Skip to main content

NPCs, game styles and role-playing

I've considered including this topic in "start a larp" series, but in reality this will be something that's hopefully useful to all players and game masters in understanding how a particular larp is designed. NPCs are a term descended from tabletop RPGs, meaning non-player characters. Tabletop role-playing games have a single dungeon master/game master/storyteller who, besides leading the story, also plays all the extra characters who make that story possible.

In larp, things don't work the same way as in tabletop. Because, you know, the game is live. There's a variety of ways to put NPCs in game, play them, and plenty of games work just as fine without any NPCs.

I'll define four broad categories of larps, considering how their story is designed with NPCs in mind. Most larps will probably fall somewhere between these categories.

1) Jumper NPCs
Few people playing are playing several NPCs - usually (with several exceptions) expendable and shallow characters intended as an obstacle. NPCs are typically played by organizers. The style of such games is usually gamist, close to tabletop, and quite dynamic, with lot of variety but limited depth.

2) Permanent NPCs
A larger group of people dedicated to play NPCs, playing (usually) a single role each. Will be less dynamic than 1), but it usually provides greater depth, better NPC costuming and more consistent world than 1). Requires finding sufficiently numerous and dedicated NPC player base, and won't work on smallest larps where every person matters.

3) Integrated NPCs
Like 2, but designed in such a way that a line between players and NPCs is blurred, and any differences between the two are minor and not apparent at first. Here, NPCs don't usually run the plot but help the larp happen.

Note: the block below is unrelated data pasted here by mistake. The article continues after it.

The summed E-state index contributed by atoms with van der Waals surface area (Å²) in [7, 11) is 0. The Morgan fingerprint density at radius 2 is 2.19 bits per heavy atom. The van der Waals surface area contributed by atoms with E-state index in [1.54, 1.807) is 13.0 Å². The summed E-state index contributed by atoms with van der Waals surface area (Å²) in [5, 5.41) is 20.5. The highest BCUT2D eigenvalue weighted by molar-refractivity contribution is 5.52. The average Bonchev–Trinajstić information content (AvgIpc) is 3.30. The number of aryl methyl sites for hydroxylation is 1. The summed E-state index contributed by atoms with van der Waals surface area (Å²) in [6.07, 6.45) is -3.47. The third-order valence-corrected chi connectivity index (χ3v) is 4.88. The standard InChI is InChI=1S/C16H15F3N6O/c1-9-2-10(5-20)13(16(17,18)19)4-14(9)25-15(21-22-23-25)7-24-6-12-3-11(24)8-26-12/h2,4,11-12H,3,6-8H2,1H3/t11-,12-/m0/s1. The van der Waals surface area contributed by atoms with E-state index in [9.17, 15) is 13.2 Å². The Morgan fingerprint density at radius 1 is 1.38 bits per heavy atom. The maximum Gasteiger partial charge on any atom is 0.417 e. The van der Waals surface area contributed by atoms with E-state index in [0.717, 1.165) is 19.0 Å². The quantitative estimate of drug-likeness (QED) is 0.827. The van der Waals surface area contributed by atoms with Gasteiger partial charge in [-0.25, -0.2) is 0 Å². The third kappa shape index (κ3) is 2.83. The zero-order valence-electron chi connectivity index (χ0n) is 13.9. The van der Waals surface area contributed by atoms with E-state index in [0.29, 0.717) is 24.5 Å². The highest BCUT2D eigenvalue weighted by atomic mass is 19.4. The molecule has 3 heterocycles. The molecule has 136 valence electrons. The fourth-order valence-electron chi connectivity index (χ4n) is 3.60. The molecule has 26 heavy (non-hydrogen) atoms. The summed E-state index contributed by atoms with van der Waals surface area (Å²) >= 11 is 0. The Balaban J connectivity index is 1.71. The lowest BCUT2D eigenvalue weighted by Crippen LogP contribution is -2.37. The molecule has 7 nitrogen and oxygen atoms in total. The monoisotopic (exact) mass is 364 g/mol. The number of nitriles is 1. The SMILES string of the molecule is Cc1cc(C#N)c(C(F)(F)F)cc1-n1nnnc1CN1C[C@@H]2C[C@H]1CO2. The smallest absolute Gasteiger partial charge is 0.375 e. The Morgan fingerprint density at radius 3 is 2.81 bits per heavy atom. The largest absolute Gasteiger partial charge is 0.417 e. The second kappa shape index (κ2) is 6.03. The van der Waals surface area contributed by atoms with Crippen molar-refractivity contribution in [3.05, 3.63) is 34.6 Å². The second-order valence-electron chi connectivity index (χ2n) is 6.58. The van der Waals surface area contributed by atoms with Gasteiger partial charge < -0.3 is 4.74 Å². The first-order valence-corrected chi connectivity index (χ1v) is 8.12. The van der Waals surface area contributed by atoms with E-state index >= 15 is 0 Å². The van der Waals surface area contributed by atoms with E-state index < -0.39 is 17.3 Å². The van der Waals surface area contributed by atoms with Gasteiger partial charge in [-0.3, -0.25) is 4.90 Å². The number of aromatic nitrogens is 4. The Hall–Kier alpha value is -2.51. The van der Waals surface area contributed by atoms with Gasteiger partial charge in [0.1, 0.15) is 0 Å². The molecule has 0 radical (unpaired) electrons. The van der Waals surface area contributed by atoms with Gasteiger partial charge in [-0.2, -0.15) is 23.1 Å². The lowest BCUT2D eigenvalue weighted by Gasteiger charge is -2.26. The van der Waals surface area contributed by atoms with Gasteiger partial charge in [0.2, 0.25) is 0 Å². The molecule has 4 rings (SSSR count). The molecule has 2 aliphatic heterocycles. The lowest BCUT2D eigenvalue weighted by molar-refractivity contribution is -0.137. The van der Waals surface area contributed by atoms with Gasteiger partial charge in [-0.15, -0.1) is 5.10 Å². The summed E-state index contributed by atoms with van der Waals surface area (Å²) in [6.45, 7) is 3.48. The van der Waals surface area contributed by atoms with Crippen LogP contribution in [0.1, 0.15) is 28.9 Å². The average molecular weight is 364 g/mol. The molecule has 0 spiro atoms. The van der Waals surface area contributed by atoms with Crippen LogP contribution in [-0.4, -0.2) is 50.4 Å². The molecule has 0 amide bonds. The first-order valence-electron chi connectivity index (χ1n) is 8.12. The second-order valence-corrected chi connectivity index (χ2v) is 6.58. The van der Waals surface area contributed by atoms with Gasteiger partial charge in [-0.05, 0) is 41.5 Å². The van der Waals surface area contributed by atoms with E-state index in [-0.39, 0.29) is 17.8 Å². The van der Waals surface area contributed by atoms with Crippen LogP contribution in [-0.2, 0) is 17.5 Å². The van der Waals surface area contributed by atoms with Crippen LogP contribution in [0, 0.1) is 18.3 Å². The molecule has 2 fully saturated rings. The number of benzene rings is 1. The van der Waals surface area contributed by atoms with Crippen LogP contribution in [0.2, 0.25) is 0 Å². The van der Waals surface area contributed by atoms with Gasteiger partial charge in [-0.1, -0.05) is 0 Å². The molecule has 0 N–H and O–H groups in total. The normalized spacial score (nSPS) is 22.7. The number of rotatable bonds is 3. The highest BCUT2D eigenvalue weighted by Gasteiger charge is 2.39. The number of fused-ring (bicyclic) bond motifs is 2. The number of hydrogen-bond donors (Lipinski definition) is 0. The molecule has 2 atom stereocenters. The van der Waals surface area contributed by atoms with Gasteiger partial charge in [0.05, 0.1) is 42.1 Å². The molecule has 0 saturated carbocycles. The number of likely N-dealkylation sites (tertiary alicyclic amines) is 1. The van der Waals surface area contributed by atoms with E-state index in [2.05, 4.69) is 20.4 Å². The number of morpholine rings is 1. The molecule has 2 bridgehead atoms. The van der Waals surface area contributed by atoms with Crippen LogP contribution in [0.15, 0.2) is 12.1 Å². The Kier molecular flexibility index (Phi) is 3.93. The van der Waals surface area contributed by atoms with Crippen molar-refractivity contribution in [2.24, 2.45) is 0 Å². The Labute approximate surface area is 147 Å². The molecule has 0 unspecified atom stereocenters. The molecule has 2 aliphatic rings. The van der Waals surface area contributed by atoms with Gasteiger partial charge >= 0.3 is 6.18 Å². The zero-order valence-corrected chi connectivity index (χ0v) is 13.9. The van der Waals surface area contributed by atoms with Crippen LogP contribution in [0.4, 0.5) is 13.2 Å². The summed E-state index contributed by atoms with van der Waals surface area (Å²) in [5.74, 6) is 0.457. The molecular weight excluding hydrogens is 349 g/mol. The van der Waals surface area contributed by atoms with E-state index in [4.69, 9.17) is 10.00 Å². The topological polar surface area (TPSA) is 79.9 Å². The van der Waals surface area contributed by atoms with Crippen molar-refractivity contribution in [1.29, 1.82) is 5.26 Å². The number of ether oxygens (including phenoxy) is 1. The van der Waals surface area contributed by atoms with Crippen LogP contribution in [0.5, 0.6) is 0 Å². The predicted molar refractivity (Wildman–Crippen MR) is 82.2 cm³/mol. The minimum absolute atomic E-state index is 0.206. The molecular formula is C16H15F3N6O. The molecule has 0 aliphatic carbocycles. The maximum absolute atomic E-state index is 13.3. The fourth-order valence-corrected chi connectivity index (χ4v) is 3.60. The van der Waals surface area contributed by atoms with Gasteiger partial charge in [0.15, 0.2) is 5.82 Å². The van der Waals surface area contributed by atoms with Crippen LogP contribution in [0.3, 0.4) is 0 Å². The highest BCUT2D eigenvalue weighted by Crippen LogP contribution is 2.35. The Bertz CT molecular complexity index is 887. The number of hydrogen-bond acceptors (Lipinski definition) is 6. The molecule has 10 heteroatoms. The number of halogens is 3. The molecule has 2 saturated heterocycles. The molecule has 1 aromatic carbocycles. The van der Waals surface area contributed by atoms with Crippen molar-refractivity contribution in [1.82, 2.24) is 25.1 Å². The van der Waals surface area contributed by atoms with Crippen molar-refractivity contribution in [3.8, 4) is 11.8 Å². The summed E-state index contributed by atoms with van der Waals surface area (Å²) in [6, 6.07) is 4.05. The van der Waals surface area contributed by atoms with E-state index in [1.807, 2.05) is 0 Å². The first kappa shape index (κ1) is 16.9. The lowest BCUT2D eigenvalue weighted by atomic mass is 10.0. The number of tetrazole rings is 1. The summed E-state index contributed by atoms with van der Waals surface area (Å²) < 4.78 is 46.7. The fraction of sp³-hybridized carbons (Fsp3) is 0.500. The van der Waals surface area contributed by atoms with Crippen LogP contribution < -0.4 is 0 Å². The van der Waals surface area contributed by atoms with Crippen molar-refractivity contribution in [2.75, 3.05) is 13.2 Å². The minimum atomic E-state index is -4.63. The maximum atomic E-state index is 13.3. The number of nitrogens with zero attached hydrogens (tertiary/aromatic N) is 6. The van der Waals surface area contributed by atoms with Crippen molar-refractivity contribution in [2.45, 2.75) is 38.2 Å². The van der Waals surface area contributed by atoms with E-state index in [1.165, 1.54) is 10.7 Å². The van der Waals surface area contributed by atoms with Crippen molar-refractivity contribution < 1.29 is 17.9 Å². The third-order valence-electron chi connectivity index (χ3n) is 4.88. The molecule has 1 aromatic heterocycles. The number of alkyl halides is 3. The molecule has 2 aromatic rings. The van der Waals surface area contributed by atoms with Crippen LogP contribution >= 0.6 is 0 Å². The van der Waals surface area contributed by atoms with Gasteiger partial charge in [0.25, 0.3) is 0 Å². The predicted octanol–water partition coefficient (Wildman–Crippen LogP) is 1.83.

4) No NPCs
Fully open games, with GM provided background but player decisions only. Players provide all the content, and can be - to a point - directed by GM, or not. Sometimes players or player groups take the same role as NPCs in other larps.

It's important to repeat that all these game styles - from perspective of NPCs existing or not - are valid, they just typically result in something different.

Most Croatian larps are organized like 1, some are moving toward 2 though. Terra Nova's goal is halfway between 2 and 3 (once enough NPCs sign up). ConQuest of Mythodea is 2 with touches of 3, Drachenfest is 3 with touches of 2. Our Steampunk is 4 with a bit of 1. Hungarian Chronicles of Demgard are 4, as well as most nordic larps.

All those styles are valid ways to play and there's lessons to be learned from each.

Play every character you play with a clear purpose in game. Nevermind if the game is totally open or railroaded, stay true to your characters. I've seen it numerous times that people play NPCs well, but their own characters are just fantasy version of themselves, acting as if they came to a picnic. Don't be like that and never be afraid to give your characters personality and attitude. Stand out and act more like an NPC. Characters like these are more interesting to play, and they're more fun for other people too. And, you might learn something new.

If you're casting NPCs, make them as close to players as possible. Give them real motivations, real expectations, and detail. Give them a framework, a way of thinking, not just set things to do. If you're playing NPCs, GM will provide you with a description, but feel free to fill the blanks - it will make the character more alive, more fleshed out. Design them and play them as you would PCs.